Chronic obstructive pulmonary disease used to primarily affect men — most likely because they smoked in higher numbers and had a higher risk of being exposed to toxins at work. This is no longer true, as women are now diagnosed with COPD at about the same rate as men. To take the US as an example:
- COPD diagnoses in women have gone up by over 60 percent in the last decade.
- Empysema diagnoses have risen 60 percent among women as well during this time, while US women are now actually twice as likely to have chronic bronchitis than their male counterparts.
- Women are more likely to die from COPD than men, too.
Smoking: The leading risk factor for COPD
Smoking tobacco is the leading cause of COPD in high and middle income countries — "industrialized nations", if you will. If you're still smoking but don't have COPD yet, pay attention here! Nine in every 10 COPD patients will have lung damage from their nicotine habit, and 20 percent of smokers will wind up with a diagnosis of chronic obstructive pulmonary disease in their lifetime. Never-smokers can develop COPD (though only a relatively small 15 percent of patients have never been smokers), but smokers with COPD have 12 times the risk of dying from the disease.
Environmental factors can give you COPD, too
Both smokers and non-smokers can be exposed to environmental pollution and toxic fumes and dusts at work. These factors are responsible for one in every five cases of COPD in the United States, while environmental factors are the identified culprit of nearly a third of COPD cases in people who have never smoked. Even indoor pollution, caused by volatile organic compounds, can lead to COPD.
COPD: Your genetics matter, too
People with a family history of COPD or lung problems in general are more likely to develop chronic obstructive pulmonary disease themselves. If you have an alpha-1-antitrypsin deficiency, you're at a higher risk of being diagnosed with COPD when you are still young. Genetic conditions that increase the risk of COPD (specifically emphysema) are responsible for around three percent of total COPD cases in the US, but this small percentage still represents approximately 100,000 patients.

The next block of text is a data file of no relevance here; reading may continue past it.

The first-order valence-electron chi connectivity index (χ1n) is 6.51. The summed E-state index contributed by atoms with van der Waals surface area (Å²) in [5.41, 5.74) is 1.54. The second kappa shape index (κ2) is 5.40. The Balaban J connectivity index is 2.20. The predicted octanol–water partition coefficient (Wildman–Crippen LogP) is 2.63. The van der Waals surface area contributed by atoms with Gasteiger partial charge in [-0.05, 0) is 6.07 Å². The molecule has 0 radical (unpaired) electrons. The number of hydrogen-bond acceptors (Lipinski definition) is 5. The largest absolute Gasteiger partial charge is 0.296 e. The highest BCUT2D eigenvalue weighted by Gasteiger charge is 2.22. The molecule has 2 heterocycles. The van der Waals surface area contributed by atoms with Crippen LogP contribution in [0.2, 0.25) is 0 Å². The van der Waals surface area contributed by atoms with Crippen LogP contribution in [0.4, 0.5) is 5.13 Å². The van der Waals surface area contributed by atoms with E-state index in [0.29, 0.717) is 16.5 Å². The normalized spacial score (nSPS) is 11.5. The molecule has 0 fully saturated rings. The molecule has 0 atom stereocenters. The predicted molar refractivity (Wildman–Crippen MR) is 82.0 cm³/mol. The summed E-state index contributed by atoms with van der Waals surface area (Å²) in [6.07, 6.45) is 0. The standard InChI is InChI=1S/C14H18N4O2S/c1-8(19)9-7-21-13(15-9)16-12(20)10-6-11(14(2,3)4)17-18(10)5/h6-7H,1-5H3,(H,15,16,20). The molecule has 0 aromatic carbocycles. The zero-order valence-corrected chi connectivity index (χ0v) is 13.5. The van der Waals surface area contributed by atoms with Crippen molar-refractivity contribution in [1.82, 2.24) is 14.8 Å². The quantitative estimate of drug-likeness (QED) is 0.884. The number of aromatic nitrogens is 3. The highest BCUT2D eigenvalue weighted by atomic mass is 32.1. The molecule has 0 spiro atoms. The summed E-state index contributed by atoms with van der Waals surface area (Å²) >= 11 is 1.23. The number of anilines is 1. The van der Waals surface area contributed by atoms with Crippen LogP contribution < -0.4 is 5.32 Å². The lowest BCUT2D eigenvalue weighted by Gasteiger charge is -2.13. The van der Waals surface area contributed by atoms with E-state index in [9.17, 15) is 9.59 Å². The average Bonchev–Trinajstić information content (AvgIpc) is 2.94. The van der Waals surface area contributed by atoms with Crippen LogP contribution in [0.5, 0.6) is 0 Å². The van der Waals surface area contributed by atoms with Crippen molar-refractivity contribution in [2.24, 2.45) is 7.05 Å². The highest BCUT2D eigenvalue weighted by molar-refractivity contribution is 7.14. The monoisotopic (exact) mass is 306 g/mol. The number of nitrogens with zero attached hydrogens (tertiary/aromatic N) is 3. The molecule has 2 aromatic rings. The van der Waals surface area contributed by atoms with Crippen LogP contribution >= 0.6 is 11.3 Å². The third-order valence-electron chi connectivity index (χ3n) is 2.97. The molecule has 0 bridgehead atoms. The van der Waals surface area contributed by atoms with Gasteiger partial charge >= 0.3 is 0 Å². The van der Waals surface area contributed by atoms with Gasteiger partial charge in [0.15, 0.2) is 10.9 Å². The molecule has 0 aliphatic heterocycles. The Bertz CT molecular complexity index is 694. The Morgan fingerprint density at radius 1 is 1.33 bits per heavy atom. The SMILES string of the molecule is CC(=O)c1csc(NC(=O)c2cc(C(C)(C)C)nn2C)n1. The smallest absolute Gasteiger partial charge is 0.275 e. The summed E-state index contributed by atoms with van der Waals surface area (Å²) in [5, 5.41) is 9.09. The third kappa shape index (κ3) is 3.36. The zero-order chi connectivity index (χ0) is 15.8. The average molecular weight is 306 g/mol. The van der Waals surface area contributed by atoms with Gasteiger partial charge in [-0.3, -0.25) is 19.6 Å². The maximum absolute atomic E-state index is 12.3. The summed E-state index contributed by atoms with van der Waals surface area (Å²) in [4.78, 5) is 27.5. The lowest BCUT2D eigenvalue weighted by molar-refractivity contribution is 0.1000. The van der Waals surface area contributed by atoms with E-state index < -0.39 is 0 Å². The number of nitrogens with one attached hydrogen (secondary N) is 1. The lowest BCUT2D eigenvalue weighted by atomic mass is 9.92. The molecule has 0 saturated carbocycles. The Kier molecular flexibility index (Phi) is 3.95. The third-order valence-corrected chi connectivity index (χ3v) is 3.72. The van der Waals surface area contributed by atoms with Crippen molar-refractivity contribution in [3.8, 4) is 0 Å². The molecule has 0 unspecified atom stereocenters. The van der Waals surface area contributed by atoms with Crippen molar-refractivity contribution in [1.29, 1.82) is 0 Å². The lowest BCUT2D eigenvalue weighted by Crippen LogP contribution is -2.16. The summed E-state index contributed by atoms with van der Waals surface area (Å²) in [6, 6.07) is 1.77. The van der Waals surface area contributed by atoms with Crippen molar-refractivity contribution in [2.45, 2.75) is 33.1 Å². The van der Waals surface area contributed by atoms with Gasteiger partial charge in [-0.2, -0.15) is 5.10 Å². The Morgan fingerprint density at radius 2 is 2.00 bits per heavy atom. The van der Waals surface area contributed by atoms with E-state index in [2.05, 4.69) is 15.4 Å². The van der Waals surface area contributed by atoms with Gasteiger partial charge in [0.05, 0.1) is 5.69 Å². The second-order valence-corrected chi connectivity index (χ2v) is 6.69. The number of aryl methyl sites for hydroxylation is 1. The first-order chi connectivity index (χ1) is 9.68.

COPD and geography
Different causes of COPD are more prevalent in different countries. While smoking is more likely to lead to COPD in industrialized nations, indoor pollution caused by the use of some fuel types is more likely to be to blame in countries with lower incomes. This holds true in parts of Africa, Asia, and the Middle East, and children and women are especially at risk in these cases.
The country you live in also affects your risk of dying from COPD — over 90 percent of people who die from COPD-related causes live in low or middle income nations.
What else should you know?
- Other lung diseases and a history of respiratory infections can increase your risk of COPD — around a quarter of all COPD patients also have asthma.
- Your ethnicity and socioeconomic status also play a role — Caucasians, unemployed, retired, disabled, and divorced or widowed people are more likely to develop COPD than other groups in the United States, government data suggests.